Those are all excellent ideas -- I especially like the "Telephone" game! It will serve as a springboard not only for discussions of oral transmission, but also ideas of entitlement, tellability, "ownership," etc. We can then talk about versions, and how they relate to each other, and also genre -- personal stories have a rather different notion of versions and variants than do folk tales, primarily because there is an original source. Broader issues, too, of how experience is transmitted through narrative...the possibilities are endless! I'd love to hear your 10 other odeas as well. You and Kerrie have given me so many terrific activities, and I'm immensely grateful -- not least because I won't have to rely on brainless composition theory drivel to get concepts across. The creative approach, even when dealing with research papers, is so much more rewarding, and produces better results.
BTW, the film you're thinking of is _The Sweet Hereafter_. It's one of the saddest, most beautiful movies I've ever seen, and would be great to show.
(12/16/00 2:31:23 am)
Kate, speaking of incest tales, have you seen my anthology The Armless Maiden, in which writers use fairy tales to explore child abuse themes? I'm not bringing this up to blow my own horn (promise!), but rather to toot the horn for some of the writers in the volume (like Midori and Ellen), who have done great work with this theme. Tappan King's story, "Wolf's Heart," is one of my favorites in the book -- an original fairy tale woven together from several traditional motifs, which address the subject of "survivor's guilt." The book is out of print now, but I can probably scare up a copy if you haven't come across it.
(12/17/00 3:58:09 pm)
I'm so sorry to say that I am not familiar with your collection. It sounds immensely useful. And it obviously includes work I should already know.
I'll check at Powell's (which has used and new books, a great resource for out of print titles) for a copy this week.
And please, do toot your horn more often. Or as my grandmother always says, hak manaken chanek (Yiddish for 'go bang your own teakettle' which can be used either insultingly, for braggarts, or nurturing, for less egotistical types like ourselves).
Why do such important books go out of print so often. Mass rebellion is in order.
Thanks again for the tip,
p.s. My 'Piano' essay won't be done until well into spring, but when it is I would be honored for you to read it. Thanks for expressing interest. Perhaps you will even have some advice about places to send it. If it's vaguely readable . . .! Of course, I've been working on it for two years in between other projects, so I believe in the end it will be quite presentable.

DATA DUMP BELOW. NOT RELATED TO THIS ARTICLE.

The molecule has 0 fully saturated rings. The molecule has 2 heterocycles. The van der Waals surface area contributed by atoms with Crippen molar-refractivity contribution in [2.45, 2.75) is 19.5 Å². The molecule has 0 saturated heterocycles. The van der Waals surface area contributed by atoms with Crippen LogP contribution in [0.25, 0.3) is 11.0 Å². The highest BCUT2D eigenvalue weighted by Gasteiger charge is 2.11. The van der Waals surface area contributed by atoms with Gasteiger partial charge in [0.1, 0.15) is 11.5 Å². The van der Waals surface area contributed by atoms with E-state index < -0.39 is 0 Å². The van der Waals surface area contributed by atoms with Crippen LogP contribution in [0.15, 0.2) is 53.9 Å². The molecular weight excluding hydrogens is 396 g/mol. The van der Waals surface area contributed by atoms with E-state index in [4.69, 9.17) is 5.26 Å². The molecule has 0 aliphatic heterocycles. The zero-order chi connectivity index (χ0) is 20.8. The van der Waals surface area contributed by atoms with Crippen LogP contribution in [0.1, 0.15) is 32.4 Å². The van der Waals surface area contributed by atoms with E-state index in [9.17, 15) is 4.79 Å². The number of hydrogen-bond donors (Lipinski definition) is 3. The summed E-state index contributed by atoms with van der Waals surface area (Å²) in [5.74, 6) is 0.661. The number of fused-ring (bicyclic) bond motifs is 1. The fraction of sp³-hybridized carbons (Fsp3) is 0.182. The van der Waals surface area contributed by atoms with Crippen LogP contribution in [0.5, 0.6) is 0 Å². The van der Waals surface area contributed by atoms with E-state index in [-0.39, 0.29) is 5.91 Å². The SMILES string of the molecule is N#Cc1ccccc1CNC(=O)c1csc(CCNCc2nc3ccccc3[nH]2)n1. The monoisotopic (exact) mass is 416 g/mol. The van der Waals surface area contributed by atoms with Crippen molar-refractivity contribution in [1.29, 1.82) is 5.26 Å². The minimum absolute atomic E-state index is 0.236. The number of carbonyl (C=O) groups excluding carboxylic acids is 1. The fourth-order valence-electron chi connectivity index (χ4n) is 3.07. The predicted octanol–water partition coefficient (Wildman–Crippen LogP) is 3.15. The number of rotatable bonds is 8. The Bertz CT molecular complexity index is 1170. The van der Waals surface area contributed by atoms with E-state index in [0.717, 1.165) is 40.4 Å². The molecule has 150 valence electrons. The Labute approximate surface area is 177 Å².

(12/17/00 8:16:41 pm)
|Out of print books...|
I actually have a suggestion for those out of print books. When I went to the New England Booksellers Association conference a couple months ago (same weekend as Omega), I learned a lot about these new small print companies that do print-on-demand. Basically, if someone wants to order a book, they print in quantities as small as one and ship next day! (Of course, I think they have to have the file in the system first) The quality of the books was amazing and undetectible from the major publishing house quality. Companies like iUniverse, Lightning Source, Ingram Industries, and Replica Books. I've even thought about using Lightning Source once things get more established (and thicker) for my little business. Let me know if anyone wants more info on them! Maybe we can have a reprint revolution!
(12/19/00 6:41:12 pm)
|Re: Out of print books...|
Geez, with all the wonderful books that have gone out of print that we as a collective whole know of and would like to see a revival of.....we could easily keep a 'new small company' very busy indeed!!
(1/4/01 7:32:18 am)
I just thought I'd post and follow-up,
see how our teachers are doing! Have classes started yet? Lesson
plans finalized? Any initiated- worked/didn't work? Let us know!
Also, just wanted to recheck- was anyone interested in the info about "print-on-demand"?
Hope everyone is happy and healthy!
(2/16/01 4:25:13 pm)
I was just wondering if our teacher's
were still with us and how the lesson ideas went, if they were adapted,
new ideas to share, etc.